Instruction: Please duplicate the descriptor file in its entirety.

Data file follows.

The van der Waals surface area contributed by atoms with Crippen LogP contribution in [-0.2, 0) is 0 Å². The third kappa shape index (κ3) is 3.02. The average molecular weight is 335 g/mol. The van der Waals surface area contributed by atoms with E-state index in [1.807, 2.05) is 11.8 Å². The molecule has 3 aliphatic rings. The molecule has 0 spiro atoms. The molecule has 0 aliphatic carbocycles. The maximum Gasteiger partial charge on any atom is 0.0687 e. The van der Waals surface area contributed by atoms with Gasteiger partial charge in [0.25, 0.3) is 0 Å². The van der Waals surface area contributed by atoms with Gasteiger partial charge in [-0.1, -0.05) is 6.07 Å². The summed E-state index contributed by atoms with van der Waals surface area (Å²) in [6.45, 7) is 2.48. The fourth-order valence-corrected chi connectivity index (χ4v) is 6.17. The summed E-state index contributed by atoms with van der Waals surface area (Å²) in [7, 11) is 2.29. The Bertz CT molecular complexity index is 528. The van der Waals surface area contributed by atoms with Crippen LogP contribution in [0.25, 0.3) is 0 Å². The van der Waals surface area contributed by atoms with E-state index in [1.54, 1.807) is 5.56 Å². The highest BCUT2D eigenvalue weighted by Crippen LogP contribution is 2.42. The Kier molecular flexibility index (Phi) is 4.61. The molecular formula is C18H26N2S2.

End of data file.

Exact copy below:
The van der Waals surface area contributed by atoms with Crippen LogP contribution in [-0.2, 0) is 0 Å². The third kappa shape index (κ3) is 3.02. The average molecular weight is 335 g/mol. The van der Waals surface area contributed by atoms with E-state index in [1.807, 2.05) is 11.8 Å². The molecule has 3 aliphatic rings. The molecule has 0 spiro atoms. The molecule has 0 aliphatic carbocycles. The maximum Gasteiger partial charge on any atom is 0.0687 e. The van der Waals surface area contributed by atoms with Gasteiger partial charge in [0.25, 0.3) is 0 Å². The van der Waals surface area contributed by atoms with Gasteiger partial charge in [-0.1, -0.05) is 6.07 Å². The summed E-state index contributed by atoms with van der Waals surface area (Å²) in [6.45, 7) is 2.48. The fourth-order valence-corrected chi connectivity index (χ4v) is 6.17. The summed E-state index contributed by atoms with van der Waals surface area (Å²) in [7, 11) is 2.29. The Bertz CT molecular complexity index is 528. The van der Waals surface area contributed by atoms with Crippen LogP contribution in [0.25, 0.3) is 0 Å². The van der Waals surface area contributed by atoms with E-state index in [1.54, 1.807) is 5.56 Å². The highest BCUT2D eigenvalue weighted by Crippen LogP contribution is 2.42. The Kier molecular flexibility index (Phi) is 4.61. The molecular formula is C18H26N2S2.